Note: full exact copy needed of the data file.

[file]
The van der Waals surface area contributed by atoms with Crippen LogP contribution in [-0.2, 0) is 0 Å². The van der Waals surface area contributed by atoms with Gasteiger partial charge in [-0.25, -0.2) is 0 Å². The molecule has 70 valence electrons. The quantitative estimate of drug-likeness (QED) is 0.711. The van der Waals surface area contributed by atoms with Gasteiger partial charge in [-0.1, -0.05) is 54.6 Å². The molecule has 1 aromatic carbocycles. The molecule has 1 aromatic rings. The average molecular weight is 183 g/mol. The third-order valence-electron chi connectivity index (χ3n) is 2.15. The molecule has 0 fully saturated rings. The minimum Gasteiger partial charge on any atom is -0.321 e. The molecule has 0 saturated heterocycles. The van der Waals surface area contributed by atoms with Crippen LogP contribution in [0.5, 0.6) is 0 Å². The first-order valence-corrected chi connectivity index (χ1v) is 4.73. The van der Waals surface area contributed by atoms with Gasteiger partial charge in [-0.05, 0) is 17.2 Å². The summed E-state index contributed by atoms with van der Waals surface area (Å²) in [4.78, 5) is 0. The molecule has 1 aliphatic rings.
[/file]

The van der Waals surface area contributed by atoms with Crippen LogP contribution in [-0.2, 0) is 0 Å². The van der Waals surface area contributed by atoms with Gasteiger partial charge in [-0.25, -0.2) is 0 Å². The molecule has 70 valence electrons. The quantitative estimate of drug-likeness (QED) is 0.711. The van der Waals surface area contributed by atoms with Gasteiger partial charge in [-0.1, -0.05) is 54.6 Å². The molecule has 1 aromatic carbocycles. The molecule has 1 aromatic rings. The average molecular weight is 183 g/mol. The third-order valence-electron chi connectivity index (χ3n) is 2.15. The molecule has 0 fully saturated rings. The minimum Gasteiger partial charge on any atom is -0.321 e. The molecule has 0 saturated heterocycles. The van der Waals surface area contributed by atoms with Crippen LogP contribution in [0.5, 0.6) is 0 Å². The first-order valence-corrected chi connectivity index (χ1v) is 4.73. The van der Waals surface area contributed by atoms with Gasteiger partial charge in [-0.05, 0) is 17.2 Å². The summed E-state index contributed by atoms with van der Waals surface area (Å²) in [4.78, 5) is 0. The molecule has 1 aliphatic rings.